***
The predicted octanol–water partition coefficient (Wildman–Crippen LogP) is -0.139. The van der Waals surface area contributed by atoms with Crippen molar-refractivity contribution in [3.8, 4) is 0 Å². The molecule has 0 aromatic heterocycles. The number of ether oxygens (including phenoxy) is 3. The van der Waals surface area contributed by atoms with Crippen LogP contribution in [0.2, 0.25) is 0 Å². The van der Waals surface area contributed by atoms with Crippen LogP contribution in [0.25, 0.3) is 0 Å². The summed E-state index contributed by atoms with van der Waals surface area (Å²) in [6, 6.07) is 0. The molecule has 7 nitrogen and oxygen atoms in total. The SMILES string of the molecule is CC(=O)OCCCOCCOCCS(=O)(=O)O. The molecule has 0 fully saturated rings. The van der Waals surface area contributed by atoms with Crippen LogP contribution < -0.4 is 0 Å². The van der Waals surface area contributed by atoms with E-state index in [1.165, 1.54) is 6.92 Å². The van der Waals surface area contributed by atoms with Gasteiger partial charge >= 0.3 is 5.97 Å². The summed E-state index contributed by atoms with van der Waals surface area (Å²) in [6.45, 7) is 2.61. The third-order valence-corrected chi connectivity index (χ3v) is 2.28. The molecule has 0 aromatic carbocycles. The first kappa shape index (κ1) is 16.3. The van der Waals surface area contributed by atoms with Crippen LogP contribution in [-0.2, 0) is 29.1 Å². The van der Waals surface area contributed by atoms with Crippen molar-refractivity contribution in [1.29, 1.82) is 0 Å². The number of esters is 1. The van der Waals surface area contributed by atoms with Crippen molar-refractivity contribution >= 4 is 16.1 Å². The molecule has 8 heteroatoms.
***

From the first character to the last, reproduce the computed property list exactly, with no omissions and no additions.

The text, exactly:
The predicted octanol–water partition coefficient (Wildman–Crippen LogP) is -0.139. The van der Waals surface area contributed by atoms with Crippen molar-refractivity contribution in [3.8, 4) is 0 Å². The molecule has 0 aromatic heterocycles. The number of ether oxygens (including phenoxy) is 3. The van der Waals surface area contributed by atoms with Crippen LogP contribution in [0.2, 0.25) is 0 Å². The van der Waals surface area contributed by atoms with Crippen LogP contribution in [0.25, 0.3) is 0 Å². The summed E-state index contributed by atoms with van der Waals surface area (Å²) in [6, 6.07) is 0. The molecule has 7 nitrogen and oxygen atoms in total. The SMILES string of the molecule is CC(=O)OCCCOCCOCCS(=O)(=O)O. The molecule has 0 fully saturated rings. The van der Waals surface area contributed by atoms with Crippen LogP contribution < -0.4 is 0 Å². The van der Waals surface area contributed by atoms with E-state index in [1.165, 1.54) is 6.92 Å². The van der Waals surface area contributed by atoms with Gasteiger partial charge >= 0.3 is 5.97 Å². The summed E-state index contributed by atoms with van der Waals surface area (Å²) in [6.45, 7) is 2.61. The third-order valence-corrected chi connectivity index (χ3v) is 2.28. The molecule has 0 aromatic carbocycles. The first kappa shape index (κ1) is 16.3. The van der Waals surface area contributed by atoms with Crippen LogP contribution in [-0.2, 0) is 29.1 Å². The van der Waals surface area contributed by atoms with Crippen molar-refractivity contribution in [1.29, 1.82) is 0 Å². The number of esters is 1. The van der Waals surface area contributed by atoms with Crippen molar-refractivity contribution >= 4 is 16.1 Å². The molecule has 8 heteroatoms.